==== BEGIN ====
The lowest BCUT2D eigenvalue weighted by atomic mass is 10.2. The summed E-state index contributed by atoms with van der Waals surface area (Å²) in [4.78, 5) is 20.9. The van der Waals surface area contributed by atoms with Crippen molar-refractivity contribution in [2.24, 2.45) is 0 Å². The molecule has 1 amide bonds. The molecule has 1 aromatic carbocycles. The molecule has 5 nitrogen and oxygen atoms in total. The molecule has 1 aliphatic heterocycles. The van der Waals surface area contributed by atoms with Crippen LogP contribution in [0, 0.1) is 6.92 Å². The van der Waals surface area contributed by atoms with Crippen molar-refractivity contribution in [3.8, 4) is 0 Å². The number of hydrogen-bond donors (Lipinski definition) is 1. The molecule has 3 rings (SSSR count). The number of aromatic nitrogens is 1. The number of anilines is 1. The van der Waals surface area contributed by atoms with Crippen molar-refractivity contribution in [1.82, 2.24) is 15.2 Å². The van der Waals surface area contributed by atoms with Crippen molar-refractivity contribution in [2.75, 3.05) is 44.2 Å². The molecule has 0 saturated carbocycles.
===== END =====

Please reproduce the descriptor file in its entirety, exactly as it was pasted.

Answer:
The lowest BCUT2D eigenvalue weighted by atomic mass is 10.2. The summed E-state index contributed by atoms with van der Waals surface area (Å²) in [4.78, 5) is 20.9. The van der Waals surface area contributed by atoms with Crippen molar-refractivity contribution in [2.24, 2.45) is 0 Å². The molecule has 1 amide bonds. The molecule has 1 aromatic carbocycles. The molecule has 5 nitrogen and oxygen atoms in total. The molecule has 1 aliphatic heterocycles. The van der Waals surface area contributed by atoms with Crippen LogP contribution in [0, 0.1) is 6.92 Å². The van der Waals surface area contributed by atoms with Crippen molar-refractivity contribution in [3.8, 4) is 0 Å². The number of hydrogen-bond donors (Lipinski definition) is 1. The molecule has 3 rings (SSSR count). The number of aromatic nitrogens is 1. The number of anilines is 1. The van der Waals surface area contributed by atoms with Crippen molar-refractivity contribution in [1.82, 2.24) is 15.2 Å². The van der Waals surface area contributed by atoms with Crippen molar-refractivity contribution in [2.75, 3.05) is 44.2 Å². The molecule has 0 saturated carbocycles.